A-puffin’ and a-blowin’ and a-petering out completely.
I see CNN’s Jim Acosta is demanding from Sarah Huckabee Sanders when Trump is going to make a statement on Stormy Daniels. So I suppose Superstorm Stormy is still raging on, at least on the lesser watched cable channels. But I stand by what I said on “Tucker Carlson Tonight” on Monday. Trump is not Mike Pence or Jeb Bush or Mitt Romney: The GOP base wanted someone resilient enough not to get taken out by the usual Democrat humbuggery, and a critical factor in their selection was that, on the balance of probabilities, Trump had already done all the stuff he could possibly be accused of.
To reiterate: Trump became the GOP nominee because the boy scouts like Mitt all got trashed as monsters anyway. So the base grasped something that the donors, throwing their money away on Jeb, didn’t – that the playing field is hopelessly tilted. The Democrats were crowning the kleptocrat enabler of a credibly accused rapist running a pay-for-play charity fraud whose only purpose was to enable them to live like heads of state in the interregnum between their first reign and the impending restoration. And the press had not a word to say about this.
The point of Trump was that, unlike the boy scouts, he’d play smash mouth. And the kind of guy who’s willing to do that is so rare on the Republican bench that you can’t afford to be too picky. And so the GOP base and the Obama voters who switched weren’t in the least picky – because that’s how bad things were for them.
One can bemoan that, but the problem starts with the media double-standard. From my column in Maclean’s of May 21st 2009, here’s a glimpse of how they cover things on the Democrat side. Read the feeble email from the floppy loser Los Angeles Times editor and you understand not only why American newspapers are dead but why Republican voters are tired of playing along: As I wrote of John Edwards, “It’s not an Edwards scandal, it’s a media scandal.”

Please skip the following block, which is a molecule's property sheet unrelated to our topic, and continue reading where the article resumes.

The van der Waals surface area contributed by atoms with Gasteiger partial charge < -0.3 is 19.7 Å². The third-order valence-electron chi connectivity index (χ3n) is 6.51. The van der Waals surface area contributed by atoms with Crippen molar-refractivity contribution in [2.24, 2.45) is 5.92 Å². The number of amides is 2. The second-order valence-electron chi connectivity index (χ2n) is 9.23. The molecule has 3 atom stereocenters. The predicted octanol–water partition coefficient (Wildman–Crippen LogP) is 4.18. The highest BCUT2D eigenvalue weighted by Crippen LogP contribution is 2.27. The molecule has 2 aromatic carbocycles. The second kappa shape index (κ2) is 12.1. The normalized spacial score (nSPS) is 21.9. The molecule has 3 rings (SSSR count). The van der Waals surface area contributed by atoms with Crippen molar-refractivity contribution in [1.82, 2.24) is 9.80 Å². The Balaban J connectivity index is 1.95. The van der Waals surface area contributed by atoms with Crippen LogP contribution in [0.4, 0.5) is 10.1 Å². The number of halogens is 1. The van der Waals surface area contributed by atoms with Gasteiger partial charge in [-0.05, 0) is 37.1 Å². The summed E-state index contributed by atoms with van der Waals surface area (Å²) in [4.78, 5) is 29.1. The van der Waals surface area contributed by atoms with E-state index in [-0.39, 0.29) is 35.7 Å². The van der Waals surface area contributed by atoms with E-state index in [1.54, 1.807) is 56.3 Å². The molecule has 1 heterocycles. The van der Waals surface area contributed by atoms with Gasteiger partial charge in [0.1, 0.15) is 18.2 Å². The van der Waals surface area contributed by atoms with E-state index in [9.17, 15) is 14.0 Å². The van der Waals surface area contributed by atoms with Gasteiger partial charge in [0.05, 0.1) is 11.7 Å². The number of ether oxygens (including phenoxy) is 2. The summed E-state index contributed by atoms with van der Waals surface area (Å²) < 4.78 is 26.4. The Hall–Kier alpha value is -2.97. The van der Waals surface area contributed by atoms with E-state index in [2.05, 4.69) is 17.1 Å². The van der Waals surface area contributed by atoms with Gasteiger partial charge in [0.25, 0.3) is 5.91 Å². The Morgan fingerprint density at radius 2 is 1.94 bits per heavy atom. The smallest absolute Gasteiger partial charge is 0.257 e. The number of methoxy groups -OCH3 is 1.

There are those on the right who appreciate that a true republic presumes a virtuous citizenry and a virtuous political class and insist that, even if the Dems and media have checked out, they alone should continue to observe the Queensberry rules. And then there’s Trump’s base which responds: The mills are gone, the factory’s closed, there’s heroin dealers in the Dunkin’ Donuts and MS-13 in the schoolyard; we can no longer afford your virtue.
There’s a definite limit on how many times one can get away with bringing a knife to a gun fight. Steyn is dead wrong about one thing, though: it’s become all too clear by now that “the Republican bench” is perfectly willing to “play smash mouth”—just not with the Left. They weren’t the least bit hesitant to play very rough indeed with the Tea Partiers; they’re doing so now with Trump and his supporters, a lot of whom are doubtless the very same folks. The same selective obstreperousness will be wielded against any and all poor naifs headed to Washington harboring honest intentions of disrupting the status quo. To paraphrase Glenn’s old line about Lefty “antiwar” protestors from the early Iraq war days: Republicans aren’t the “loyal opposition”; they’re on the other side.
Which means that, to Uniparty chagrin, feigned shock and horror, I don’t give a loose shit about Trump plowing Stormy Daniels however many years ago. I wouldn’t even give a shit if he plowed Tracy Lords tomorrow night on international pay per view wearing black socks and a frightwig, and made Ron Jeremy hold his jacket while he did it. The one and only thing I care about is that he keeps right on screwing the Deep State and all the filthy rats scurrying to its defense. Long as he’s doing that, there is nothing—absolutely, positively nothing—that they can do, say, or insinuate about Trump that will lessen my support for the man to even the slightest degree. Period fucking dot.